Traveling is in my blood. My grandpa is always jetting off to his next destination and my grandma never says no to an adventure abroad. Ever since I was a little girl, my grandpa and my parents would take me to faraway places like Germany, China, and Italy where I would be introduced to new foods, a different way of life, and even relatives that I had never met before. I was lucky enough that the world was open to me from a very young age, so when I entered University, studying abroad was a no brainer.
After going back and forth between prospective host countries, I landed on Sweden. I went through all of the stages in order to go abroad, and it was during my pre-departure preparation that I heard about culture shock. My advisers warned me that I might experience culture shock in Sweden through feelings of disorientation, uncertainty, and anxiety when confronted with a different way of life or set of attitudes than I was used to. To be honest, I did not pay much attention to their warnings and as it turned out, I felt more at home in Sweden than I had ever felt in my home country. Sweden became my safe place, so much so that I decided to move back after completing my undergraduate degree to pursue a master’s degree. Throughout the four years I lived in Sweden, I never experienced anything like the culture shock my advisers had warned me about, which made it all the more debilitating when I came face to face with culture shock in Bali.
After I finished my Master’s degree I decided to do something totally different and unexpected before entering the workforce. So when I saw a posting for a sea turtle conservation project in Bali with IVHQ, I jumped at the chance. It was never something I imagined myself doing so I figured I would go for it.
Before volunteering, I had to take an online course to prepare. A large part of this course was about culture shock. Although I completed the course, I must admit that I didn’t pay too much attention to the culture shock portion. I figured that I had been through it all before, that I was a born traveler, and that I would thrive in this new situation like I had in Sweden. Boy, was I naïve.
When I arrived in Bali I was greeted by what seemed like hundreds of people all hoping I would take their cab to my destination. After a twenty-seven hour journey this was a little disorienting to say the least, but I soldiered on and eventually found the group that I was supposed to meet with the help of some kind Balinese people. After making it to my new home that I was sharing with other volunteers and a Balinese family, I went straight to bed and eagerly awaited the start of my new adventure.
The first thing I noticed about Bali was the heat. It was a heat where it did not even matter if you took a shower because you would be drenched in sweat two minutes after going outside anyway. We spent the first few days of my adventure touring around the island, but on the third day I started to feel the effects of culture shock. I felt completely isolated and disoriented. I had traveled to Bali alone and entering into a new culture that I had never experienced before was jarring. I could not understand Indonesian and, of course, they could not understand me. In addition, the customs that were part of their everyday lives, like making daily offerings to the Gods and living in homes with many buildings and generations of family members, were completely foreign to me. The new culture and customs that I was experiencing combined with the heat and lack of air conditioning was making me go insane. I had always considered myself to be up for any adventure but my initial experience was making me question that. I started to wonder why I had even come and spent more than a couple of hours crying on the phone to my husband about how I was feeling in my new surroundings.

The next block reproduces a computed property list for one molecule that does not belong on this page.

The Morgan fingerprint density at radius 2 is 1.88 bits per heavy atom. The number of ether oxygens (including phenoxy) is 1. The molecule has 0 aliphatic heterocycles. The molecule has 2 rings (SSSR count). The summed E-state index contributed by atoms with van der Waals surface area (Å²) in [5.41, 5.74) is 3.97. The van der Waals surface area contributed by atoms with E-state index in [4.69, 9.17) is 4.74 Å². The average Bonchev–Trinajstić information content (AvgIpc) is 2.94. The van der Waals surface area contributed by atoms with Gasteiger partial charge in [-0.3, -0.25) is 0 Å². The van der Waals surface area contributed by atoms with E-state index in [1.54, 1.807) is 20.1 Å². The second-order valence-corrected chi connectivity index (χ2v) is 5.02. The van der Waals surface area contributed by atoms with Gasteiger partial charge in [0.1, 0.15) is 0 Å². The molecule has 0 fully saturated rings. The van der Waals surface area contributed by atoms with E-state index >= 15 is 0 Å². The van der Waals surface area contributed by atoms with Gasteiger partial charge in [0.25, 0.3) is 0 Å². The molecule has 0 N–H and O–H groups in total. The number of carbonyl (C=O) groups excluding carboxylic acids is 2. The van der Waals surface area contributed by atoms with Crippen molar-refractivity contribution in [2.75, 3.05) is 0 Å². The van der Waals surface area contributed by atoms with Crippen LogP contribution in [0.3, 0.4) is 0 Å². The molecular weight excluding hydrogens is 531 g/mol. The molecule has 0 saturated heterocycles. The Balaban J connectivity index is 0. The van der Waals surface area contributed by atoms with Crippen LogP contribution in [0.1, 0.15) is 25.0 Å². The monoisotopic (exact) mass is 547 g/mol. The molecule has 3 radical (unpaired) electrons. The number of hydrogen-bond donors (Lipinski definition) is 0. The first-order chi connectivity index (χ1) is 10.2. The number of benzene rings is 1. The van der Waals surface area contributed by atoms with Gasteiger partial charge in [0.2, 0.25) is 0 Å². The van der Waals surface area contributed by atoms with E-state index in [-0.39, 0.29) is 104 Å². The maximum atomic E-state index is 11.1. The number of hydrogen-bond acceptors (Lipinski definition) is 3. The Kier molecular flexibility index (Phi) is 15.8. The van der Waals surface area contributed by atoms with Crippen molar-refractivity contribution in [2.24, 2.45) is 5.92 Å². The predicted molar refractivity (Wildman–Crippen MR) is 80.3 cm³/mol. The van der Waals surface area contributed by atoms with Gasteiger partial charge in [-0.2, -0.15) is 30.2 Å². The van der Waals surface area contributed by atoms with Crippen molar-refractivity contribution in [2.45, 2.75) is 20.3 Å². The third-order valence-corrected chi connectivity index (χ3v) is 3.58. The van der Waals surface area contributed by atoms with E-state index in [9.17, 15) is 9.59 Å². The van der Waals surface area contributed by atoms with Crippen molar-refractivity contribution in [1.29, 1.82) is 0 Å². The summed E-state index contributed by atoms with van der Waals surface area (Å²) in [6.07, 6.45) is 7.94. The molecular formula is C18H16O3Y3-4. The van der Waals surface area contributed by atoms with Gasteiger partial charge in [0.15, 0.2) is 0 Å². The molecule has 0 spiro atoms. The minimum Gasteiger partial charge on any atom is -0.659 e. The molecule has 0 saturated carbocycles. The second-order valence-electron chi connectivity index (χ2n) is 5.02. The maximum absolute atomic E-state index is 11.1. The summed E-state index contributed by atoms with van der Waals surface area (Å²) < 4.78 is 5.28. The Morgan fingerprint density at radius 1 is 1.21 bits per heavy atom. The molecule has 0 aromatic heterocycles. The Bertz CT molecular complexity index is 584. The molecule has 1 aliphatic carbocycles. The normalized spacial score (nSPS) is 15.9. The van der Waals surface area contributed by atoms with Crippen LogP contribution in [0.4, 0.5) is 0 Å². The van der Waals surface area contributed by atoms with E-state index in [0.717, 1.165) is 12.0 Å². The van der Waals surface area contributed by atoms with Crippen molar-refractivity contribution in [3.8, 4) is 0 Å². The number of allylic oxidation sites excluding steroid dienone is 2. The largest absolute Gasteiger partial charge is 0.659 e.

However, I did my best not to let my feelings of culture shock consume my experience. To do this, I put myself out there in a way that I had never done before. I tried to get to know people before they tried to get to know me, something that had always terrified my social anxiety ridden self, and I started to embrace the sometimes overwhelming island of Bali by bargaining with the locals, trying new foods, and even making my own offerings for the Gods. Embracing the culture of Bali had an unexpected benefit for me. By immersing myself in an environment that was completely foreign to me, I gained self-acceptance.
I have always been my own worst critic. I never let myself go outside without make-up on, I always thought that I was not good enough, and my anxiety had more control over my social interactions than I care to admit. Seeing a different way of life that was not so focused on the superficial, and was not nearly as fast paced as what I had experienced growing up in Los Angeles, changed me in a way that is difficult to put into words. Not only did it make me more adaptable, easy-going, and understanding of other cultures, but it also gave me a better understanding of myself. By overcoming culture shock I was able to prove to myself that I can be confident in difficult and uncomfortable situations. After volunteering in Bali, I am proud to say that I no longer have to put makeup on to go outside unless I want to, and that the voice in my head telling me that I am not good enough has gotten a little quieter. These are all things that can help me in the rest of my life and that is why I am so thankful for my time in Bali. Through culture shock, Bali taught me to be more accepting of others, and myself, and for that I am forever grateful.
About the Author: Shelby Vogl is always up for an adventure. She loves to travel and experience different cultures. In her free time she enjoys writing, going to the movies, and discovering new worlds through reading.